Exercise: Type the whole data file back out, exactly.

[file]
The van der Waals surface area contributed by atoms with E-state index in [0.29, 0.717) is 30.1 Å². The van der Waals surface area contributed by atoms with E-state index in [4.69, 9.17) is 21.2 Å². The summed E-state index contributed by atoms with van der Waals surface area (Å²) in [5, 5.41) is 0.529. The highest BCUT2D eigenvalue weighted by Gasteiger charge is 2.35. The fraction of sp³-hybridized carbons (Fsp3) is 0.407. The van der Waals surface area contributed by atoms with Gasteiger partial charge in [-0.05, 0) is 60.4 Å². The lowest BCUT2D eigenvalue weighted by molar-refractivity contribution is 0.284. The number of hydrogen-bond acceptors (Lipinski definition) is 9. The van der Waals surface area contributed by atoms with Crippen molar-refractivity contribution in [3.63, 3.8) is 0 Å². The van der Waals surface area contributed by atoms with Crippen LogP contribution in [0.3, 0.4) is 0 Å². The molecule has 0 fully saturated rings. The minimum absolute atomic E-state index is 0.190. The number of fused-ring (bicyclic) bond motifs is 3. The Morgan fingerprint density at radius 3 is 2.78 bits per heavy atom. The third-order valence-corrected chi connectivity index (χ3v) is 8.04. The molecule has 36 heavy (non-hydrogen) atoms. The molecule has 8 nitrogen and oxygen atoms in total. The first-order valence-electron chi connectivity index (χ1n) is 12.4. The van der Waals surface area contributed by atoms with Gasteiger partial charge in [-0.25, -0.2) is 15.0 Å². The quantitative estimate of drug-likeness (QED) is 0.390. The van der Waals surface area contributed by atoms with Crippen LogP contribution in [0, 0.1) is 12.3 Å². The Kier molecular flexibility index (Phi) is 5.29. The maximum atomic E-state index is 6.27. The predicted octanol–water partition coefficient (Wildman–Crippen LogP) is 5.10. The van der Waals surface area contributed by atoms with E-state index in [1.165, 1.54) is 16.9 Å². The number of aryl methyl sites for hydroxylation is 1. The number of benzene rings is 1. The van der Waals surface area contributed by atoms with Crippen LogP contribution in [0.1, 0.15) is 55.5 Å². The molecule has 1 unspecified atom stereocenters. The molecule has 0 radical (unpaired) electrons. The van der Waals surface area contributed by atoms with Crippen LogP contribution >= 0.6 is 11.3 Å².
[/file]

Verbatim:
The van der Waals surface area contributed by atoms with E-state index in [0.29, 0.717) is 30.1 Å². The van der Waals surface area contributed by atoms with E-state index in [4.69, 9.17) is 21.2 Å². The summed E-state index contributed by atoms with van der Waals surface area (Å²) in [5, 5.41) is 0.529. The highest BCUT2D eigenvalue weighted by Gasteiger charge is 2.35. The fraction of sp³-hybridized carbons (Fsp3) is 0.407. The van der Waals surface area contributed by atoms with Gasteiger partial charge in [-0.05, 0) is 60.4 Å². The lowest BCUT2D eigenvalue weighted by molar-refractivity contribution is 0.284. The number of hydrogen-bond acceptors (Lipinski definition) is 9. The van der Waals surface area contributed by atoms with Crippen molar-refractivity contribution in [3.63, 3.8) is 0 Å². The van der Waals surface area contributed by atoms with Crippen LogP contribution in [0.3, 0.4) is 0 Å². The molecule has 0 fully saturated rings. The minimum absolute atomic E-state index is 0.190. The number of fused-ring (bicyclic) bond motifs is 3. The Morgan fingerprint density at radius 3 is 2.78 bits per heavy atom. The third-order valence-corrected chi connectivity index (χ3v) is 8.04. The molecule has 36 heavy (non-hydrogen) atoms. The molecule has 8 nitrogen and oxygen atoms in total. The first-order valence-electron chi connectivity index (χ1n) is 12.4. The van der Waals surface area contributed by atoms with Gasteiger partial charge in [-0.25, -0.2) is 15.0 Å². The quantitative estimate of drug-likeness (QED) is 0.390. The van der Waals surface area contributed by atoms with Crippen LogP contribution in [0, 0.1) is 12.3 Å². The Kier molecular flexibility index (Phi) is 5.29. The maximum atomic E-state index is 6.27. The predicted octanol–water partition coefficient (Wildman–Crippen LogP) is 5.10. The van der Waals surface area contributed by atoms with E-state index in [1.165, 1.54) is 16.9 Å². The number of aryl methyl sites for hydroxylation is 1. The number of benzene rings is 1. The van der Waals surface area contributed by atoms with Crippen LogP contribution in [0.1, 0.15) is 55.5 Å². The molecule has 1 unspecified atom stereocenters. The molecule has 0 radical (unpaired) electrons. The van der Waals surface area contributed by atoms with Crippen LogP contribution >= 0.6 is 11.3 Å².